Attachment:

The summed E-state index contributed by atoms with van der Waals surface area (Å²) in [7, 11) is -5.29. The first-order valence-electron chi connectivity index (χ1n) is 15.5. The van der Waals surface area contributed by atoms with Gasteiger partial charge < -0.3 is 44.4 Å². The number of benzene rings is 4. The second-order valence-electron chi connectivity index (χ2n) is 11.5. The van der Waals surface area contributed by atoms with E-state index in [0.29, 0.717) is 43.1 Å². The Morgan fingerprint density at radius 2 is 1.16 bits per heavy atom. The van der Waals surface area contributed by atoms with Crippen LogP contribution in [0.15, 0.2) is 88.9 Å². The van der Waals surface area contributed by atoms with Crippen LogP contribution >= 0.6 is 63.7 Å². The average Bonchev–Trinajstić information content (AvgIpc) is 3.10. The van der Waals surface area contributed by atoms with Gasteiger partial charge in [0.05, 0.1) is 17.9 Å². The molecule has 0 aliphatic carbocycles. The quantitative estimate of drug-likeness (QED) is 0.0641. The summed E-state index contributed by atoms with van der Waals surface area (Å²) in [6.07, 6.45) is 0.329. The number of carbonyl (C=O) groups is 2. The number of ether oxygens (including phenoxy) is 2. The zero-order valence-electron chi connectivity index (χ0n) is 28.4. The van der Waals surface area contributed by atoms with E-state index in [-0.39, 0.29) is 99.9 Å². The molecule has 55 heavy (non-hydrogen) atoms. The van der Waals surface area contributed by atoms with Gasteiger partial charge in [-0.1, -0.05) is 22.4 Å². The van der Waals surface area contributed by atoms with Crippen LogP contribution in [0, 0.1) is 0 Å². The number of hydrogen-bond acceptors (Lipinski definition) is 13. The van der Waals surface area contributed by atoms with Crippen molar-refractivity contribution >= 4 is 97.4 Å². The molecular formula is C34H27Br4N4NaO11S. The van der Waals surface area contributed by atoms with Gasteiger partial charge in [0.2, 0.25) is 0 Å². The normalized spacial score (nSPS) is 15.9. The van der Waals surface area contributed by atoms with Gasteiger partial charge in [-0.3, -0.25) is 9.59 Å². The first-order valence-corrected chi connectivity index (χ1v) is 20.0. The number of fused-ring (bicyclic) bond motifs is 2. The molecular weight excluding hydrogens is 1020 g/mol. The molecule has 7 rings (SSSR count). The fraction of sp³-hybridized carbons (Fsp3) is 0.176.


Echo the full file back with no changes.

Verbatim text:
The summed E-state index contributed by atoms with van der Waals surface area (Å²) in [7, 11) is -5.29. The first-order valence-electron chi connectivity index (χ1n) is 15.5. The van der Waals surface area contributed by atoms with Gasteiger partial charge < -0.3 is 44.4 Å². The number of benzene rings is 4. The second-order valence-electron chi connectivity index (χ2n) is 11.5. The van der Waals surface area contributed by atoms with E-state index in [0.29, 0.717) is 43.1 Å². The Morgan fingerprint density at radius 2 is 1.16 bits per heavy atom. The van der Waals surface area contributed by atoms with Crippen LogP contribution in [0.15, 0.2) is 88.9 Å². The van der Waals surface area contributed by atoms with Crippen LogP contribution >= 0.6 is 63.7 Å². The average Bonchev–Trinajstić information content (AvgIpc) is 3.10. The van der Waals surface area contributed by atoms with Gasteiger partial charge in [0.05, 0.1) is 17.9 Å². The molecule has 0 aliphatic carbocycles. The quantitative estimate of drug-likeness (QED) is 0.0641. The summed E-state index contributed by atoms with van der Waals surface area (Å²) in [6.07, 6.45) is 0.329. The number of carbonyl (C=O) groups is 2. The number of ether oxygens (including phenoxy) is 2. The zero-order valence-electron chi connectivity index (χ0n) is 28.4. The van der Waals surface area contributed by atoms with E-state index in [-0.39, 0.29) is 99.9 Å². The molecule has 55 heavy (non-hydrogen) atoms. The van der Waals surface area contributed by atoms with Gasteiger partial charge in [-0.1, -0.05) is 22.4 Å². The van der Waals surface area contributed by atoms with Crippen LogP contribution in [0, 0.1) is 0 Å². The number of hydrogen-bond acceptors (Lipinski definition) is 13. The van der Waals surface area contributed by atoms with Crippen molar-refractivity contribution >= 4 is 97.4 Å². The molecular formula is C34H27Br4N4NaO11S. The van der Waals surface area contributed by atoms with Gasteiger partial charge in [0.2, 0.25) is 0 Å². The normalized spacial score (nSPS) is 15.9. The van der Waals surface area contributed by atoms with Gasteiger partial charge in [-0.3, -0.25) is 9.59 Å². The first-order valence-corrected chi connectivity index (χ1v) is 20.0. The number of fused-ring (bicyclic) bond motifs is 2. The molecular weight excluding hydrogens is 1020 g/mol. The molecule has 7 rings (SSSR count). The fraction of sp³-hybridized carbons (Fsp3) is 0.176.